Forthcoming in the Review of General Psychology is a piece describing some of the earlylanguage research with the chimpanzee Sarah (above) in the late-1960s and an effort to locate Sarah today. Details below.
“Finding Sarah: 49-Year Reunion With the Chimpanzee of David Premack’s Language Studies,” by James N. Olson & Linda M. Montgomery. Abstract:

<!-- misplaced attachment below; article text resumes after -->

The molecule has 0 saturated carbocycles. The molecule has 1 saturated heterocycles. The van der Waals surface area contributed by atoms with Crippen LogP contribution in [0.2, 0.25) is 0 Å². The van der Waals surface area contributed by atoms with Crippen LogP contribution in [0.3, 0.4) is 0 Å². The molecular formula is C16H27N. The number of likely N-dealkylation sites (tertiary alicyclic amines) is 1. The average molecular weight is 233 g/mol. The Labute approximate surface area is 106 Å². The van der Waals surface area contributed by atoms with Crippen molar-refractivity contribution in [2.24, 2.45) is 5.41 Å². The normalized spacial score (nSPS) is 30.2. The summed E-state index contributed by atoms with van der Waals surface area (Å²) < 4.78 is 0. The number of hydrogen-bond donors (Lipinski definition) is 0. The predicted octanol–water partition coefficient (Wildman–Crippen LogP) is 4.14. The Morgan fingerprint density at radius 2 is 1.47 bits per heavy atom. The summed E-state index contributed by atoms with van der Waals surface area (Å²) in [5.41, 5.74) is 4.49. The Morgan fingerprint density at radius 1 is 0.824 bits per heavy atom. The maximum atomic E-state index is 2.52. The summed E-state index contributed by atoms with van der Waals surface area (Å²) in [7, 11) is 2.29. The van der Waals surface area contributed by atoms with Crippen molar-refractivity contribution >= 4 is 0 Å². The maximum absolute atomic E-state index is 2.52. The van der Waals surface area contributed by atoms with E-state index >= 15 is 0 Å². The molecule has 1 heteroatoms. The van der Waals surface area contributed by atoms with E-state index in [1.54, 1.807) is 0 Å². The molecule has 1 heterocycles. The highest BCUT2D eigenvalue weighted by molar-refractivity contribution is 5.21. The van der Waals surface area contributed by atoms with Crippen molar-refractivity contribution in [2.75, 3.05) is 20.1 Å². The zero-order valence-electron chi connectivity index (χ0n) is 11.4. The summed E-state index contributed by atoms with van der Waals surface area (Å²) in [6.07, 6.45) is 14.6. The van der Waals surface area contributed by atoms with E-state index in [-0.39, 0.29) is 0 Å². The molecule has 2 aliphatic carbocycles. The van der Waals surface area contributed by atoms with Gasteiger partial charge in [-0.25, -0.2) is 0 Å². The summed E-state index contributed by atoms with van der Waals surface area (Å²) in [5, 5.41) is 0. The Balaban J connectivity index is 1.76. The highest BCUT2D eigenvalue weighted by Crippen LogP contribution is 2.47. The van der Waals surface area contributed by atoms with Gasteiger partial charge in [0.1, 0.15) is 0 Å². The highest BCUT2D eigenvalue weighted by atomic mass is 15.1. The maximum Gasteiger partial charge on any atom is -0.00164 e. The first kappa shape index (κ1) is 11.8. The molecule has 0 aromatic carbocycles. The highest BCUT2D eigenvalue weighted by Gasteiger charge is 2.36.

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Sarah the chimpanzee was the primary participant in David Premack’s language studies initiated at University of California at Santa Barbara in 1967. The first author was an undergraduate assistant training Sarah from 1967 to 1969. This article describes some of the early work with Sarah and our recent search for her. Sarah’s whereabouts during the intervening years, and subsequent reunion with her in 2016 at Chimp Haven, a chimpanzee sanctuary in Louisiana, are described. It was found that despite her illness, Sarah engaged with the first author and demonstrated that she remembered him and the mechanics of the communication procedure that served as the foundation for testing Sarah’s cognitive reasoning abilities as they pertained to language. There was no evidence she remembered any of the 5 symbolic nouns that were presented during a matching-to-sample procedure. The authors expressed their gratitude to the staff at Chimp Haven for the excellent care of Sarah.